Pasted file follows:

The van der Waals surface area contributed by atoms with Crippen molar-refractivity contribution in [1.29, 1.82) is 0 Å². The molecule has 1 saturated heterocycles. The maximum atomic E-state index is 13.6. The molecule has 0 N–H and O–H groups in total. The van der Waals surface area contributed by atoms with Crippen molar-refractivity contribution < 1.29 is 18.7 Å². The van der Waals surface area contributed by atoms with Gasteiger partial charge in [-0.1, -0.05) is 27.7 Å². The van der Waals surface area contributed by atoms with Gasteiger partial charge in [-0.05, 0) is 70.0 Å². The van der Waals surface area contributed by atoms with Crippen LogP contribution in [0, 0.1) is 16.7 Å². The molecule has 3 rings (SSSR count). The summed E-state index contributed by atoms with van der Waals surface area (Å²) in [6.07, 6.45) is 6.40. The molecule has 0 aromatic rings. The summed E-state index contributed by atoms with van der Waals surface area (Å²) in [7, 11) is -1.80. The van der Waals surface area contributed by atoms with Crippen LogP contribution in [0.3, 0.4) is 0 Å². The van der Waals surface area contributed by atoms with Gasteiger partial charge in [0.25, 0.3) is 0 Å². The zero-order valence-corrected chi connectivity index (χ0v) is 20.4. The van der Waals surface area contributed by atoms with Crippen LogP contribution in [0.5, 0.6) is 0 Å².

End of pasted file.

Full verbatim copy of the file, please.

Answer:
The van der Waals surface area contributed by atoms with Crippen molar-refractivity contribution in [1.29, 1.82) is 0 Å². The molecule has 1 saturated heterocycles. The maximum atomic E-state index is 13.6. The molecule has 0 N–H and O–H groups in total. The van der Waals surface area contributed by atoms with Crippen molar-refractivity contribution < 1.29 is 18.7 Å². The van der Waals surface area contributed by atoms with Gasteiger partial charge in [-0.1, -0.05) is 27.7 Å². The van der Waals surface area contributed by atoms with Gasteiger partial charge in [-0.05, 0) is 70.0 Å². The van der Waals surface area contributed by atoms with Crippen LogP contribution in [0, 0.1) is 16.7 Å². The molecule has 3 rings (SSSR count). The summed E-state index contributed by atoms with van der Waals surface area (Å²) in [6.07, 6.45) is 6.40. The molecule has 0 aromatic rings. The summed E-state index contributed by atoms with van der Waals surface area (Å²) in [7, 11) is -1.80. The van der Waals surface area contributed by atoms with Crippen LogP contribution in [0.3, 0.4) is 0 Å². The van der Waals surface area contributed by atoms with Gasteiger partial charge in [0.25, 0.3) is 0 Å². The zero-order valence-corrected chi connectivity index (χ0v) is 20.4. The van der Waals surface area contributed by atoms with Crippen LogP contribution in [0.5, 0.6) is 0 Å².